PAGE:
Shepherds, Children, and Others Who Listen

by Jonnie Sliver

Today, if you are observing Advent with the lighting of candles, you will be lighting my favorite advent candle (well, of the first four anyway): the Shepherd candle. I just love the shepherds in the Christmas story, because if anyone but God had planned this event, they probably wouldn’t have gotten a passing glance. Bethlehem , city of David , is packed to the thatched roofs with everyone who is anyone (literally), in town to register for the census. Political dignitaries, local celebrities, religious leaders great and small, manual laborers and teachers of the Law; they were all present. So why did the angels announce the best news the world will ever hear to a bunch of shepherds, out in a field?

Because God knew they would listen! He knew that these men would find the good news of great joy more important than anything they had to do.  Because He knew that they would respond; He knew they would take action! First, they went to see what the angels had told them.  When they found Joseph, Mary and baby Jesus they knew that this was not just a couple with a housing problem – this was the promised Son of God. Then they went and told everyone they knew what they had seen.

It is wonderful to be in the Miriam Home as Christmas approaches. The combination of children, Christmas trees, colored lights and special programs all add up to joy! But this Christmas, in this house, filled with these children adds up to much more than just pretty lights and goodies. Our children are a little like those shepherds – everybody who is anybody is in town, but they are just outside the city limits. They aren’t considered important by most (especially those who should truly value them – their own families), but they are precious to the One who matters the most! We, here in the Miriam Home , have the great honor of playing angels! We get to declare good news of great joy to the children God has put in our care for a short time. For many of them they are learning for the very first time, what Christmas is really all about – not fat men in red suits, but a Savior, born as a baby; God’s greatest gift! I am thrilled to see how our mini-shepherds will respond, and I am dreaming of how far they will carry the good news they receive.

I Like to be Comfortable

by Sarah Langness

I like to be comfortable. Sweatpants and t-shirts are my favorite. Dressing up isn’t my thing. I also really enjoy the soft flannel sheets on our bed. It’s not uncommon for one of my first thoughts in the morning to be, “Ugh. I’m so comfortable; can’t I just stay in here for a little longer?” I prefer to take long car trips in my husband’s Ford Focus instead of our Chevy Prism because it is a more comfortable ride. No doubt about it, I like to be comfortable.

I’ve been thinking a lot more about comfort lately. And not just physical comfort like my attire and bed sheets. Comfort in the spiritual sense; in where my heart is aligned with the will of God. To be honest, I like my life right now. I’ve finally come to a place where I can say that I enjoy living in Beulah. I absolutely love my husband and our little boy. I am grateful for the friends I have nearby and faraway. I am comfortable.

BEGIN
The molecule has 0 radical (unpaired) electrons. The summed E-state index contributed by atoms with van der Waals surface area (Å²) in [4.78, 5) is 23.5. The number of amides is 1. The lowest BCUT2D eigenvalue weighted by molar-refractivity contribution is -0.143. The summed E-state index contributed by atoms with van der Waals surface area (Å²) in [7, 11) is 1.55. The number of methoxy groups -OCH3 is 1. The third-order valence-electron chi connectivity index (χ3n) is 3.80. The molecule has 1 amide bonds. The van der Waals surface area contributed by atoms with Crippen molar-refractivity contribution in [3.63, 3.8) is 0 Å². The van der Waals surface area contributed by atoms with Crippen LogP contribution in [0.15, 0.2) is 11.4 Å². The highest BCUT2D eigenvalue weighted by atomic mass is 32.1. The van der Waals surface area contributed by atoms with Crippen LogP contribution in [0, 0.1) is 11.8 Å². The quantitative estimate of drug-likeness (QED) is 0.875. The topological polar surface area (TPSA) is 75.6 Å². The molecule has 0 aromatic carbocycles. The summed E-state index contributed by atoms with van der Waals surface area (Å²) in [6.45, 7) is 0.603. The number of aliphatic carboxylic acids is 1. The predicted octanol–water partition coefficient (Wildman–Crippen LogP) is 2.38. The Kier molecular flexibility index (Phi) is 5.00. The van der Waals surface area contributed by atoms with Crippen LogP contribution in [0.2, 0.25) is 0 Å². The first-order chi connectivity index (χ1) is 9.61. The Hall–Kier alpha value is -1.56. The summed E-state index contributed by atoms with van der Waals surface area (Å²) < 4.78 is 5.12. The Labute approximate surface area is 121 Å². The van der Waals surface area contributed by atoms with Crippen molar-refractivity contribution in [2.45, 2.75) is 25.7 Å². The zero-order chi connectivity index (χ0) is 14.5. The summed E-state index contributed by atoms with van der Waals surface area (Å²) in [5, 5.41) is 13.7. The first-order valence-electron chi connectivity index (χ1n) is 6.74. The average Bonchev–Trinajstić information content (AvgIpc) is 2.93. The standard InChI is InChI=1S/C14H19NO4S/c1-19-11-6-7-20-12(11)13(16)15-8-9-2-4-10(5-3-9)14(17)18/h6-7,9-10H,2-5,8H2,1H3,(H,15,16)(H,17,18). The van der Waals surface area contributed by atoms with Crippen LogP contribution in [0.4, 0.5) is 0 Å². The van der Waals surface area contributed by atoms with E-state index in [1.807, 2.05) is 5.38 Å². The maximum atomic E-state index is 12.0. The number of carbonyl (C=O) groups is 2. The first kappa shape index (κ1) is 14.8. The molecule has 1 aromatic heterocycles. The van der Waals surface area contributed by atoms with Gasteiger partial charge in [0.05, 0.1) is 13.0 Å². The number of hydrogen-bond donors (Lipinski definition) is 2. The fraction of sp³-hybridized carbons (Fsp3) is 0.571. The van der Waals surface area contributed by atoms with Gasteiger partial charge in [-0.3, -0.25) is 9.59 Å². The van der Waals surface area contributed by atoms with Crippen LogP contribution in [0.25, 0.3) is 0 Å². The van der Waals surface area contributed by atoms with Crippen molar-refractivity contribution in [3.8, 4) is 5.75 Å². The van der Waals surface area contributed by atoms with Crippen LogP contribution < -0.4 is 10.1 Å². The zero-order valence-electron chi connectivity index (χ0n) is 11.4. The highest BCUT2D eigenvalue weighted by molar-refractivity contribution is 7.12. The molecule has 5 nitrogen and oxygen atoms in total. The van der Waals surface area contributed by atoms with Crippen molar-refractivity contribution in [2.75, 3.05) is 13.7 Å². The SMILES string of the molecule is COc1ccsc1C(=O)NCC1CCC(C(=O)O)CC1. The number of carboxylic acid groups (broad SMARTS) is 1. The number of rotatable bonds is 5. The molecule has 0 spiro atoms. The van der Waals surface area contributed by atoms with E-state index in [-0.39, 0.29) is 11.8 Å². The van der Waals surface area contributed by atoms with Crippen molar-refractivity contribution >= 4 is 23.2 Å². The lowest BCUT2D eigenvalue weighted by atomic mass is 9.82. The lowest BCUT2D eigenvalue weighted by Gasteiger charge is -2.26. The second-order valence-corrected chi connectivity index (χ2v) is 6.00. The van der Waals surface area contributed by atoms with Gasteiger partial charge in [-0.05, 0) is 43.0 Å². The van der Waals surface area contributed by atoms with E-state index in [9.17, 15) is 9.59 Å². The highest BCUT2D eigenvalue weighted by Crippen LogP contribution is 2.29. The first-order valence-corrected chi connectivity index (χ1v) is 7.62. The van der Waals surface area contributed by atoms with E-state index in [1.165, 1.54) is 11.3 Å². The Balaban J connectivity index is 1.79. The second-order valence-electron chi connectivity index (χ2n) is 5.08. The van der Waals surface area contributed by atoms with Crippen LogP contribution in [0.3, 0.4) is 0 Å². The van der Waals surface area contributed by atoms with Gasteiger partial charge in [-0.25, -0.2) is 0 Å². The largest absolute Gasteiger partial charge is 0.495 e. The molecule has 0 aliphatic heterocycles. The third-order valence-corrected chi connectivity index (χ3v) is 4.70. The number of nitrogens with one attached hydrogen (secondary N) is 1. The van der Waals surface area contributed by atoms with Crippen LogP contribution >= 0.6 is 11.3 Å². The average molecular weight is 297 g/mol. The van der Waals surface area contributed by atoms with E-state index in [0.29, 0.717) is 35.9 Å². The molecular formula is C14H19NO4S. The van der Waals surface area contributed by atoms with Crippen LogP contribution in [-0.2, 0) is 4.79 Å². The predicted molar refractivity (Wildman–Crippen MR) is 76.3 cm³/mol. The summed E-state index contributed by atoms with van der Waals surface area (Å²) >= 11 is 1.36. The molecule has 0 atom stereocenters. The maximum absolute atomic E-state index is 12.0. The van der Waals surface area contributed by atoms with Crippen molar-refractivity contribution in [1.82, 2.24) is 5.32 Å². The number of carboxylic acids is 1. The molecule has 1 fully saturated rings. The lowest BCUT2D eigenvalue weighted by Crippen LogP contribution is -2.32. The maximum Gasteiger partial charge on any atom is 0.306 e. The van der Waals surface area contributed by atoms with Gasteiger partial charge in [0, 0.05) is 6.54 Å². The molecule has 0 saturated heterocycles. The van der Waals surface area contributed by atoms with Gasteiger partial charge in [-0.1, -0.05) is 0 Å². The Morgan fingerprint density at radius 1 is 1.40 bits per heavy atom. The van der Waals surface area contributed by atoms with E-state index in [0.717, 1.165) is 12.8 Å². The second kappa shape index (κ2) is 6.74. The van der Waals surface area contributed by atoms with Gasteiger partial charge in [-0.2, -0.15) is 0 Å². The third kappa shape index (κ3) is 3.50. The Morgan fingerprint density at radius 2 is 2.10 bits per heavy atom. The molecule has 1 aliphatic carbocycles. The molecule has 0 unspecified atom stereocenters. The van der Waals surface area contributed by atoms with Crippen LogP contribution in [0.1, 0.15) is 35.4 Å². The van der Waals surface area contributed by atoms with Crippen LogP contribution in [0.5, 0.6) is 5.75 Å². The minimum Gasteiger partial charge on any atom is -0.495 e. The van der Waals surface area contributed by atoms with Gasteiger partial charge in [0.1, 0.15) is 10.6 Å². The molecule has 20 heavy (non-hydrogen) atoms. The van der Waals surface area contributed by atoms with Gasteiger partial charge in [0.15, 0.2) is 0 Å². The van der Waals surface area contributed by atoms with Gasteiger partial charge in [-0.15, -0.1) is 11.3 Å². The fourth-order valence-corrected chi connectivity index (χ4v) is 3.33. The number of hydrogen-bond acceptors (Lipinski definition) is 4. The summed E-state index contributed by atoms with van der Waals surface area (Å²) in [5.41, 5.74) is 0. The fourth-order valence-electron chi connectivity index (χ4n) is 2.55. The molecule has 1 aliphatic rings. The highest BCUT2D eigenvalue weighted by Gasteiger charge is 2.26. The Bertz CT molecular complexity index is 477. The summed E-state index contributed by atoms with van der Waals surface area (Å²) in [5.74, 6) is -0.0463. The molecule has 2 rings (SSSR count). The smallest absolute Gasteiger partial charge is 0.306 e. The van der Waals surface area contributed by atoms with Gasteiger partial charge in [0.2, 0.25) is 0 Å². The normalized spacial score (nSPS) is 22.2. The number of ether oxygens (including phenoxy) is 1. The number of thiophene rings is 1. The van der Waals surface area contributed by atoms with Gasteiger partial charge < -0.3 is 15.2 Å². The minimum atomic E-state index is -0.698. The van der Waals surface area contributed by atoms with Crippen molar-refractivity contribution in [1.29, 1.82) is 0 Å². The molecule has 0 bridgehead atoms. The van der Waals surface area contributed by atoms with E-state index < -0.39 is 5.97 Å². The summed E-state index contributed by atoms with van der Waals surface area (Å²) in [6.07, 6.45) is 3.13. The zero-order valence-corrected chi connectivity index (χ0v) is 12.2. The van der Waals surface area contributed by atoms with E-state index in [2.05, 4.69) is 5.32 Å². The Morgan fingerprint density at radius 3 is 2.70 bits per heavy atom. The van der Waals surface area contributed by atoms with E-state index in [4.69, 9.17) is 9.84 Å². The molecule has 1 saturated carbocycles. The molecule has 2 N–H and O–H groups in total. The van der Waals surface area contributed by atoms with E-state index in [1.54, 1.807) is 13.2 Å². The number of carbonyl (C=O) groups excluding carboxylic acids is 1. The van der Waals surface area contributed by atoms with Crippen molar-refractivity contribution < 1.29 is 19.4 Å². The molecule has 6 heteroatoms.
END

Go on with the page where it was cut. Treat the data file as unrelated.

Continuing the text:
But lately, I’ve been struggling with if God wants me to stay that way. I’ve been wondering if God is getting ready to stretch me out of my comfort zone. And that terrifies me. Completely terrifies me.

Tonight as I set out to tackle a small hill of dishes, I pulled up a sermon from my pastor back home in Sioux Falls, Pastor Kirk Flaa. His message from November 4 was entitled “Jonah the Runner: Running in the Storm” and was about, you guessed it, Jonah. A man that if you would have asked me back in elementary school, I would boldly declare that I would never be like Jonah. (Who really runs from doing something God told them to do?) Unfortunately, as I’ve grown up, I’ve realized how like Jonah I tend to be.

I know that in the midst of busy work schedules, looming final exams, kids who seem to need constant attention and meals to cook, it can be difficult to find time to listen to a 30 minute sermon. But if you have time to surf Facebook, read this blog, and pin a couple of craft ideas on Pintrest, you have time to listen to this sermon. Even if you don’t, I encourage you to set aside the time:

Pastor Kirk Flaa’s Sermon from Abiding Savior Free Lutheran Church in Sioux Falls, SD

As I listened to this message, I was challenged with the thought that Jonah was becoming complacent as a prophet of God. He was becoming comfortable where he was; comfortable in his current service to God. And so God calls Jonah to go to the Assyrians, some of the cruelest, most wicked Gentiles out there. He called Jonah to travel 600 miles away from his comfortable, complacent ministry in his comfortable home. What God was calling Jonah to was not an easy task — it was extremely difficult. The call was not one that Jonah would be able to accomplish in his own strength. It would be one in which he must fall completely dependently into the arms of the Lord, drawing from His strength.

So Jonah did what most of us would probably do: he ran away.

I was challenged tonight to consider if I am running. Sometimes it is so difficult to be certain of God’s call – how do we know that He is calling us to such and such a task? But when the call comes and I am certain that the call is from my LORD, am I going to answer as Jonah did? Or am I going to answer in faith – stepping out of my comfortable, complacent life to follow that call, leaning on strength that can come only from Him? I hope to say that I will follow His call . . . but I really like to be comfortable.

Check It Out


 I invite you to get a more personal look at the lives of John & Ruby Abel, our AFLC pioneer missionaries in Brazil, who are still actively serving the Lord in retirement.  You will find it interesting, informative, and inspiring.  This down-to-earth autobiography will increase your love and appreciation for this extraordinary couple, just as it did for me.  Learn the beginnings of our Brazil mission work, the challenges they faced, and the way that God protected them again and again.  Get to know the heart of this evangelist whose greatest desire is to lead people to saving faith in Jesus Christ.